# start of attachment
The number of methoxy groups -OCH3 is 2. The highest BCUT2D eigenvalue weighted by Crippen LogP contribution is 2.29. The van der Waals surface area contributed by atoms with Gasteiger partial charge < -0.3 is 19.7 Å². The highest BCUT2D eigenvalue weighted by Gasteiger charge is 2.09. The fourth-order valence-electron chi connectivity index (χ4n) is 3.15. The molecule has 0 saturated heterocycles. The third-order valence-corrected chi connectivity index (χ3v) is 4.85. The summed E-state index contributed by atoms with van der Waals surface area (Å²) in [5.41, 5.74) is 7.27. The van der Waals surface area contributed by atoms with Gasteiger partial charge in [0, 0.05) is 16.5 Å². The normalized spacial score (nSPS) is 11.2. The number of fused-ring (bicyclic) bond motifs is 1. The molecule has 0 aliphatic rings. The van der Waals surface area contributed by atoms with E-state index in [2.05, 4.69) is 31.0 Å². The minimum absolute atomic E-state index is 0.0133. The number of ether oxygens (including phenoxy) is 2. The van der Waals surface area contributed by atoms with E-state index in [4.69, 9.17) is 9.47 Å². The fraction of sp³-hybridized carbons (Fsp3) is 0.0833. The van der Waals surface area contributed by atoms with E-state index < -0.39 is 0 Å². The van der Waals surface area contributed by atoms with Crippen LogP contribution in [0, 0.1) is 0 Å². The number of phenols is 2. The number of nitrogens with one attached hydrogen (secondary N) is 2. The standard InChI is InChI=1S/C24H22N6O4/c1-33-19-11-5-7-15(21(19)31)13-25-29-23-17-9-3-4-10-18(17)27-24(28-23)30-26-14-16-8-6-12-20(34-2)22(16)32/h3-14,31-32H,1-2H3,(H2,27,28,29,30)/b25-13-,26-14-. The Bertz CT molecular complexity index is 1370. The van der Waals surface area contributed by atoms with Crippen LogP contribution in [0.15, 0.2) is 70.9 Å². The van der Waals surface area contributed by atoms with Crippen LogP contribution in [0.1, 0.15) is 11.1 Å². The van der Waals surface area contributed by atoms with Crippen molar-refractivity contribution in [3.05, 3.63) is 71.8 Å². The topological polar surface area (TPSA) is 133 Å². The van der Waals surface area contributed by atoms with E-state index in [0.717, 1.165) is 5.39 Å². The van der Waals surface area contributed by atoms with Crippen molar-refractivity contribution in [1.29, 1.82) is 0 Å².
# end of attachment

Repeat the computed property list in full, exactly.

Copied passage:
The number of methoxy groups -OCH3 is 2. The highest BCUT2D eigenvalue weighted by Crippen LogP contribution is 2.29. The van der Waals surface area contributed by atoms with Gasteiger partial charge < -0.3 is 19.7 Å². The highest BCUT2D eigenvalue weighted by Gasteiger charge is 2.09. The fourth-order valence-electron chi connectivity index (χ4n) is 3.15. The molecule has 0 saturated heterocycles. The third-order valence-corrected chi connectivity index (χ3v) is 4.85. The summed E-state index contributed by atoms with van der Waals surface area (Å²) in [5.41, 5.74) is 7.27. The van der Waals surface area contributed by atoms with Gasteiger partial charge in [0, 0.05) is 16.5 Å². The normalized spacial score (nSPS) is 11.2. The number of fused-ring (bicyclic) bond motifs is 1. The molecule has 0 aliphatic rings. The van der Waals surface area contributed by atoms with E-state index in [2.05, 4.69) is 31.0 Å². The minimum absolute atomic E-state index is 0.0133. The number of ether oxygens (including phenoxy) is 2. The van der Waals surface area contributed by atoms with E-state index in [4.69, 9.17) is 9.47 Å². The fraction of sp³-hybridized carbons (Fsp3) is 0.0833. The van der Waals surface area contributed by atoms with E-state index < -0.39 is 0 Å². The van der Waals surface area contributed by atoms with Crippen LogP contribution in [0, 0.1) is 0 Å². The number of phenols is 2. The number of nitrogens with one attached hydrogen (secondary N) is 2. The standard InChI is InChI=1S/C24H22N6O4/c1-33-19-11-5-7-15(21(19)31)13-25-29-23-17-9-3-4-10-18(17)27-24(28-23)30-26-14-16-8-6-12-20(34-2)22(16)32/h3-14,31-32H,1-2H3,(H2,27,28,29,30)/b25-13-,26-14-. The Bertz CT molecular complexity index is 1370. The van der Waals surface area contributed by atoms with Crippen LogP contribution in [0.15, 0.2) is 70.9 Å². The van der Waals surface area contributed by atoms with Crippen LogP contribution in [0.1, 0.15) is 11.1 Å². The van der Waals surface area contributed by atoms with Crippen molar-refractivity contribution in [3.05, 3.63) is 71.8 Å². The topological polar surface area (TPSA) is 133 Å². The van der Waals surface area contributed by atoms with E-state index in [0.717, 1.165) is 5.39 Å². The van der Waals surface area contributed by atoms with Crippen molar-refractivity contribution in [1.29, 1.82) is 0 Å².